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I have seen this kind of code many times before, most recently at scala-user mailing list:

context(GUI) { implicit ec =>
  // some code

context is defined as:

def context[T](ec: ExecutionContext)(block: ExecutionContext => T): Unit = { 
  ec execute { 

What purpose does the keeyword implicit achieve when placed in front of a lambda expression parameter?

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possible duplicate: Scala Functional Literals with Implicits – sschaef Feb 18 '12 at 9:10
For posterity, additional detailed explanation: – Eugene Cheipesh Jul 13 '12 at 1:29
up vote 18 down vote accepted
scala> trait Conn
defined trait Conn

scala> def ping(implicit c: Conn) = true
ping: (implicit c: Conn)Boolean

scala> def withConn[A](f: Conn => A): A = { val c = new Conn{}; f(c); /*cleanup*/ }
withConn: [A](f: Conn => A)A

scala> withConn[Boolean]( c => ping(c) )
res0: Boolean = true

scala> withConn[Boolean]{ c => implicit val c1 = c; ping }
res1: Boolean = true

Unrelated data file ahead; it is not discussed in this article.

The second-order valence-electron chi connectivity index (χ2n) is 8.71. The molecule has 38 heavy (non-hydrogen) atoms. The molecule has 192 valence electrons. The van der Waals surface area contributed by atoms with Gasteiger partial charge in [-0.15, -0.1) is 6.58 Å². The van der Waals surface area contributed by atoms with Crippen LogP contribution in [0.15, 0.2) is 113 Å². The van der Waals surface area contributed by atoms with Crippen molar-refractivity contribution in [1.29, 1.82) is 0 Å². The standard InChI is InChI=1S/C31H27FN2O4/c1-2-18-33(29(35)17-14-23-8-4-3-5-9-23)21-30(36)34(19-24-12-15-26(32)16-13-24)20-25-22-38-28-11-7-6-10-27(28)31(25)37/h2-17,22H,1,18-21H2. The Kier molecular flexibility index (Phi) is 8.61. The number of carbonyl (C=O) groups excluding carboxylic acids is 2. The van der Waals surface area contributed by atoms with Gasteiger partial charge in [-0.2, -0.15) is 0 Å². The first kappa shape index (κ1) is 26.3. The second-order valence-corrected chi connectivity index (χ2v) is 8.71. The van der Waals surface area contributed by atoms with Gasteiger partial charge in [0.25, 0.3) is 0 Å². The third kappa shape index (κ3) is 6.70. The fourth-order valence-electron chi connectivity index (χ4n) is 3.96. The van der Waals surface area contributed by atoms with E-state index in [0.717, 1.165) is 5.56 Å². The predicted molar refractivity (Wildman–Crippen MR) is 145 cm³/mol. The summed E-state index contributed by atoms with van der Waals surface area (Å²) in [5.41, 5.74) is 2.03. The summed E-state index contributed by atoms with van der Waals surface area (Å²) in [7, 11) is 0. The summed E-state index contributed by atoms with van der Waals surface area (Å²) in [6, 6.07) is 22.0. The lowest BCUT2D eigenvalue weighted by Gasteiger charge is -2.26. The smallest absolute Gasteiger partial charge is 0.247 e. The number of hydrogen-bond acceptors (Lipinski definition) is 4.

scala> withConn[Boolean]( implicit c => ping )
res2: Boolean = true

The last line is essentially a shorthand for the second last.

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BTW, rather than using implicit parameters to propagate the context (in this example, Conn) through the computation, you can use the Reader monad. – retronym Feb 18 '12 at 10:23
That explains it. Thanks! – missingfaktor Feb 18 '12 at 10:24
Thanks for the gist too. Starred it. – missingfaktor Feb 18 '12 at 10:26
def withConn[A](f: Conn => A): A = { val c = new Conn{}; f(c); /*cleanup*/ this is missing an ending } :) – CuiPengFei May 22 '14 at 15:41

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